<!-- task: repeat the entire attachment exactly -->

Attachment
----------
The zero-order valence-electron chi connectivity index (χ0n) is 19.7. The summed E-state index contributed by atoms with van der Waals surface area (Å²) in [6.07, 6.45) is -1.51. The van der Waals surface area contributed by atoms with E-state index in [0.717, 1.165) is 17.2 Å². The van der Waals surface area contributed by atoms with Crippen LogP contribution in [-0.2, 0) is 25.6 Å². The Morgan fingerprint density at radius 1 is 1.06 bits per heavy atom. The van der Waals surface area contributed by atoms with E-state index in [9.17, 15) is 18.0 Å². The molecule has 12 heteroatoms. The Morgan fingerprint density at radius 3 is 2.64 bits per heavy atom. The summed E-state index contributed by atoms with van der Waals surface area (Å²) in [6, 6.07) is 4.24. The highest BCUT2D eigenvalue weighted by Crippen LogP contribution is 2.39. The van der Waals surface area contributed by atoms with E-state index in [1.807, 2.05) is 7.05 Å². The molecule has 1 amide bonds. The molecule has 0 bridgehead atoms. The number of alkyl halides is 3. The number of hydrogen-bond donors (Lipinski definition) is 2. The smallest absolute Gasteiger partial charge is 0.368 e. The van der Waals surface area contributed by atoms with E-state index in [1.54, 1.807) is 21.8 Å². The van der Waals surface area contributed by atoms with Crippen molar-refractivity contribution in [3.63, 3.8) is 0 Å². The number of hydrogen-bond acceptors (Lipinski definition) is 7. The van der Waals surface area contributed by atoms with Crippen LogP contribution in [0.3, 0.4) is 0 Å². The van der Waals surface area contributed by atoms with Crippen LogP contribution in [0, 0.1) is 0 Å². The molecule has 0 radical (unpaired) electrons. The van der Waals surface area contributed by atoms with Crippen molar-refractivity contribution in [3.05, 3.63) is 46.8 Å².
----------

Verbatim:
The zero-order valence-electron chi connectivity index (χ0n) is 19.7. The summed E-state index contributed by atoms with van der Waals surface area (Å²) in [6.07, 6.45) is -1.51. The van der Waals surface area contributed by atoms with E-state index in [0.717, 1.165) is 17.2 Å². The van der Waals surface area contributed by atoms with Crippen LogP contribution in [-0.2, 0) is 25.6 Å². The Morgan fingerprint density at radius 1 is 1.06 bits per heavy atom. The van der Waals surface area contributed by atoms with E-state index in [9.17, 15) is 18.0 Å². The molecule has 12 heteroatoms. The Morgan fingerprint density at radius 3 is 2.64 bits per heavy atom. The summed E-state index contributed by atoms with van der Waals surface area (Å²) in [6, 6.07) is 4.24. The highest BCUT2D eigenvalue weighted by Crippen LogP contribution is 2.39. The van der Waals surface area contributed by atoms with E-state index in [1.807, 2.05) is 7.05 Å². The molecule has 1 amide bonds. The molecule has 0 bridgehead atoms. The number of alkyl halides is 3. The number of hydrogen-bond donors (Lipinski definition) is 2. The smallest absolute Gasteiger partial charge is 0.368 e. The van der Waals surface area contributed by atoms with E-state index in [1.54, 1.807) is 21.8 Å². The van der Waals surface area contributed by atoms with Crippen molar-refractivity contribution in [3.63, 3.8) is 0 Å². The number of hydrogen-bond acceptors (Lipinski definition) is 7. The van der Waals surface area contributed by atoms with Crippen LogP contribution in [0.3, 0.4) is 0 Å². The van der Waals surface area contributed by atoms with Crippen LogP contribution in [0, 0.1) is 0 Å². The molecule has 0 radical (unpaired) electrons. The van der Waals surface area contributed by atoms with Crippen molar-refractivity contribution in [3.05, 3.63) is 46.8 Å².